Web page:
AMS Spring 2023

‘History Through 3D Printing Challenge’ Contest from CGTrader Focuses on Presidents & Architectural Styles

Inkbit

Share this Article

Are you a history maven? A repository for information about politics and architectural styles from the past? Do you know your Beaux Arts from your Baroque? Your William Howard Taft from your Warren G. Harding?

If so, CGTrader.com has organized an educational project and contest that’s right in your wheelhouse. Called History Through 3D Printing, the contest calls on designers to create objects for 3D printing grouped in a pair of model categories: Miniatures and busts of US presidents, and miniatures representing architectural styles.Image 560

As for that Beaux Arts stuff? Here’s a leg up. The style was a heavy influence on the architectural tastes of the wealthy and powerful in the United States from the 1880s to the 1920s, and the look depended on fantastic sculptural decoration placed among an overall theme of a conservative, modern framework. Large details, sculptural supporting pieces and deep cornices recalled the work of the modelers and carvers of Italy and Central Europe.

With their flat roofs, a tendency toward rusticated and raised first stories, arched windows pediments and doors, classical details, inclusion of statuary and sculpture via bas-relief panels and sculptural groups and a plethora of balustrades, pilasters and garlands, the style reflected the tastes of a Gilded Age.

So how do you make your mark in the contest? You can consult a list of required models, and that list will be updated to reflect which models are still required to complete the collection.bust of harry s truman

As of now, the architectural styles include: Classical, Byzantine, Gothic, Renaissance, Baroque, Rococco, Neoclassicism, Art Nouveau, Beaux Arts (of course), Neo-Gothic, Art Deco, Modernist styles and examples of Postmodernism.

As for the US presidents, entrants have the option of modeling everyone from William McKinley (1897-1901) to Barack Obama (2009-present).

To enter, designers will need to upload files and images of their 3D designs here, and there are options which include General, Editorial and Custom licenses which can be selected to protect and set limits on the details of a designer’s copyright protection level.

Only 3D models uploaded between the 10th of August and the 13th of October 2015 will be treated as valid entries, and there are no restrictions on publishing and selling models elsewhere.

And the possible rewards for top-flight and winning entries is spectacular indeed.

In the Best Model category, the 1st place entry will receive a CubePro printer from 3D Systems, a box of four special filaments which includes bronzeFill, copperFill, brassFill and woodFill from Colorfabb, a T-shirt from CGTrader, five free sales through CGTrader and promotional features from CGTrader.large_767796eb-6b0d-4910-931b-1976d65066dc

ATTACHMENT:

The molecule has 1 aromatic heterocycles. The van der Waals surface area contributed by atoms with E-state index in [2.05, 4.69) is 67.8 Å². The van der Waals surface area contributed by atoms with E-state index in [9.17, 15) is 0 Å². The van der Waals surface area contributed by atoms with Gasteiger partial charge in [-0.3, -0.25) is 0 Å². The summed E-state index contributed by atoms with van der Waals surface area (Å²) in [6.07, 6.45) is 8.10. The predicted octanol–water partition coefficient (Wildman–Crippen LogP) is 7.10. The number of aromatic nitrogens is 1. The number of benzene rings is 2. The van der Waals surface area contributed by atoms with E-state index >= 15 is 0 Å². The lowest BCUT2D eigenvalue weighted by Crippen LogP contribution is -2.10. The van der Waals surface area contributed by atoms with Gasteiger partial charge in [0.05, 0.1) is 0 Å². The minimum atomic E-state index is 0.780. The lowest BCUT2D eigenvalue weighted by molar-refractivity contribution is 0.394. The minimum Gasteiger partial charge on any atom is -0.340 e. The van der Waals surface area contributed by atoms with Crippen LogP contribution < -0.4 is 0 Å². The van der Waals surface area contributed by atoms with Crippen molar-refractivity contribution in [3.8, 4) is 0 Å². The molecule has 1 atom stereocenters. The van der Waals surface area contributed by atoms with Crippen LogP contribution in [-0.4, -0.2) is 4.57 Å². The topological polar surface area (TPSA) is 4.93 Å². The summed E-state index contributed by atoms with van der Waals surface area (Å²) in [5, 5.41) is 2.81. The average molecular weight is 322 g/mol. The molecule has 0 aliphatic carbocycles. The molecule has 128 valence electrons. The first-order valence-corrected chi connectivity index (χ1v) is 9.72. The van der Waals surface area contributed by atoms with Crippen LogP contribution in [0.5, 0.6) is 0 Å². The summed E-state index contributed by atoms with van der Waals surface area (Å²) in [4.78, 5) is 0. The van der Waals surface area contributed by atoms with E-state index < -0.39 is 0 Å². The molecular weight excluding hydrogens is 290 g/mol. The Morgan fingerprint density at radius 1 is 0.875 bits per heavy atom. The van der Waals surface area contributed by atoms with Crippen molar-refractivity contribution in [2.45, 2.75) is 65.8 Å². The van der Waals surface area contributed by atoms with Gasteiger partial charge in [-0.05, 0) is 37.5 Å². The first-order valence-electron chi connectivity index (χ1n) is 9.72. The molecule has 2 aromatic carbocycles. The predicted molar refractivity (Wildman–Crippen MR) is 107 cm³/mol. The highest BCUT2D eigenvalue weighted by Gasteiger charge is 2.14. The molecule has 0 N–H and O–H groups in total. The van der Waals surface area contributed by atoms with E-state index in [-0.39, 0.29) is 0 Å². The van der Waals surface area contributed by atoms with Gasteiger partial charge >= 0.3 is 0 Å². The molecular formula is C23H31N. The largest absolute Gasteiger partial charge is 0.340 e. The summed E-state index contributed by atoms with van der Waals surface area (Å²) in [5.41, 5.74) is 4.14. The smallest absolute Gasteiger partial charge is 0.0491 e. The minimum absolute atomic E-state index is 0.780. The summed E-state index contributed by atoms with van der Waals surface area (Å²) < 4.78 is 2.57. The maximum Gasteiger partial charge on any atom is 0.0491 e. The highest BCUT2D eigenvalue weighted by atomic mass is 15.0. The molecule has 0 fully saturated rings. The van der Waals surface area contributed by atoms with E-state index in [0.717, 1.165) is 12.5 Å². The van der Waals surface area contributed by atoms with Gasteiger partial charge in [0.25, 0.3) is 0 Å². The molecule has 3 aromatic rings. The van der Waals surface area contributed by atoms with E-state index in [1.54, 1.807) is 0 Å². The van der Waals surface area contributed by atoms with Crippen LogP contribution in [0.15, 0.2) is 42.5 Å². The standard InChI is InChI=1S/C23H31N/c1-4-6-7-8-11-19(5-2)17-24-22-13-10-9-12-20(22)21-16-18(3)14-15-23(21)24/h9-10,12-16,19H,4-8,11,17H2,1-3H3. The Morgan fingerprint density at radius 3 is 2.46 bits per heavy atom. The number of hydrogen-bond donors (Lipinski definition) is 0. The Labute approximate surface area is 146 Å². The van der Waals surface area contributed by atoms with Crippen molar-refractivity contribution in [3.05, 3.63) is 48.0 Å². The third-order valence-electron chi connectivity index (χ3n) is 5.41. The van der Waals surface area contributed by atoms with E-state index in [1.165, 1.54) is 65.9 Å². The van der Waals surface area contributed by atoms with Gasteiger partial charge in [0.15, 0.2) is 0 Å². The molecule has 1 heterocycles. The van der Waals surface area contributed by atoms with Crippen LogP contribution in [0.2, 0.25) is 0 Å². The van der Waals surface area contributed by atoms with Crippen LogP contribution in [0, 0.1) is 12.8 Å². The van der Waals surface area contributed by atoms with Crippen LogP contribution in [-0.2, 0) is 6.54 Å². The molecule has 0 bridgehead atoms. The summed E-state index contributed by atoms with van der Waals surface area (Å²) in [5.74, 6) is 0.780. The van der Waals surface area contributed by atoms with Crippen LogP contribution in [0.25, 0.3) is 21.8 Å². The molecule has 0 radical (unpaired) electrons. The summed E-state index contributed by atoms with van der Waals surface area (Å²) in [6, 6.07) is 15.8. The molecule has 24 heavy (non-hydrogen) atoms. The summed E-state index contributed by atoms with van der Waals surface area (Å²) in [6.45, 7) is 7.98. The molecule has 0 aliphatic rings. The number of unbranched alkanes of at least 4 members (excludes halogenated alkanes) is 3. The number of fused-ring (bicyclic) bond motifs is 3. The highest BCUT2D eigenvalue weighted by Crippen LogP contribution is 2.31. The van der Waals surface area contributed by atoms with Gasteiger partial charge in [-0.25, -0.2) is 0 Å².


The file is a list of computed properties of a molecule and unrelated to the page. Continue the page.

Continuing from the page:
The 1st runner-up will take home a spool of special filament of choice from Colorfabb and other considerations.

The contest will be judged by the CGTrader staff, and winners will be chosen for Best Model and Best Portfolio, with both to be judged on:

  • Quality of History Through 3D Printing Challenge model
  • Uniqueness, innovation, and general achievement in design of History Through 3D Printing Challenge model
  • Clear and attractive presentation on CGTrader.com (detailed description, high-quality pictures)

You can find all the details regarding the History Through 3D Printing contest here.

Will you enter models in the CGTrader History Through 3D Printing challenge? Let us know in the History Through 3D Printing forum thread on 3DPB.com.

 

Share this Article


Recent News

Desktop Metal to Cut Workforce by 15% to Save $50M

3D Printing News Unpeeled: Bondtech and Freeform Future Corp



Categories

3D Design

3D Printed Art

3D Printed Food

3D Printed Guns


You May Also Like

Sponsored

New INTAMSYS Desktop 3D Printer Features Independent Extruders

Based out of China, INTAMSYS is an exciting firm that aims to challenge the larger material extrusion market across nearly all fronts. With high-temperature 3D printers, as well as a...

Can Your 3D Printer Become a Bioprinter with ViscoTec’s New Nozzle?

German firm ViscoTec makes all manner of dispensing nozzles. For years they’ve been used in 3D printing to print silicone on standard material extrusion machines adapted to work with their...

Featured

One 3D Printing Nozzle, Many Diameters: New from Sculpman

In material extrusion, you’ve traditionally been tied to one nozzle geometry and size. Ideally, you may want to have a larger nozzle to make large interior areas and a finer...

Featured

3D Systems and Jabil Create ‘High Speed Fusion’ Filament 3D Printing Technology

Just as Stratasys began to enter onto 3D Systems’ home turf, now, 3D Systems (NYSE:DDD) is pulling its own such move with the introduction of a fused filament 3D printer,...